A very respected person I had the privilege of communicating via email once or twice wrote something that really stuck with me, and it’s still circulating in my head. This person said,
“My point being, if you want to edit you should pursue it. Some of us would like to write beyond that.”
The “that” referenced in that quote was talking about the guidelines that states “one must write in the grade eight capacity for your reader.” I’ve heard that too, through the many vines of people I’ve lingered around. I just thought it was some kind of an inside joke I didn’t get.
So after a few more discussions with Bitworks, a hellacious amount of research on the internet I could find time to spare for, I’m moving forward. Very carefully. Toe-testing the kiddie pool and all.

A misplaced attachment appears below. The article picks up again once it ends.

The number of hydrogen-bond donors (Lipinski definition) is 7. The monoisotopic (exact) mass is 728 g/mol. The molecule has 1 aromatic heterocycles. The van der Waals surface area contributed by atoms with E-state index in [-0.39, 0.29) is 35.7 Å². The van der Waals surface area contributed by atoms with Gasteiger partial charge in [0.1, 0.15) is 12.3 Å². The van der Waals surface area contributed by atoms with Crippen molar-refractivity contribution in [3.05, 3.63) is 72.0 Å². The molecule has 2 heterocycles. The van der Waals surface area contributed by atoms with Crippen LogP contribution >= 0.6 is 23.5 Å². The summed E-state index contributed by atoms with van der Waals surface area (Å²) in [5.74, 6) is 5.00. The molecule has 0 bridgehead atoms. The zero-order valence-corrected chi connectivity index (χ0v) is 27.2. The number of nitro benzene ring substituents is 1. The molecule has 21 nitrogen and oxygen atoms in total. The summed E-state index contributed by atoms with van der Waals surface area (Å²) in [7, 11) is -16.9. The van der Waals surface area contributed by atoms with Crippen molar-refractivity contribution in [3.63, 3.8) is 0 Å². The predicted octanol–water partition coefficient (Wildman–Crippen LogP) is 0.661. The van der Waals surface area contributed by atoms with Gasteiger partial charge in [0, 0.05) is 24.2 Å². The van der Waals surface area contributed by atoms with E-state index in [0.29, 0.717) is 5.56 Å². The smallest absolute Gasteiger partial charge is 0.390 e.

There are apparently certifications I need to get if I haven’t had a single bit of experience – which I am currently collecting materials for, actually, so I can study and take the exams – and it’s best if I have done this and have something to show for it. Right now, I don’t have anything in any official capacity.
This is where all of you come in, and why it is free. For now. I’m still rather undecided if I wanted to do this freelance on my own or work for a publisher and basically hold this service on the side for friends free-of-charge.
*hides a list of authors I would love to do this for* 😉
I’m not asking every person to give me a recommendation letter, but if you do use my service – whether it’s for a manuscript set for publication, free-reads, or even fanfiction – giving me feedback to help me either quit this or move forward would be wonderful. And if you are, indeed, a published author or someone in the field of editing, a recommendation really would be amazing.
I’m not doing this for your Elementary, Jr. High, High School, or College paper, though. Just no. Sorry. 😦
Now, for what everybody is worried about – Copyright Infringement and Protecting Your Assets.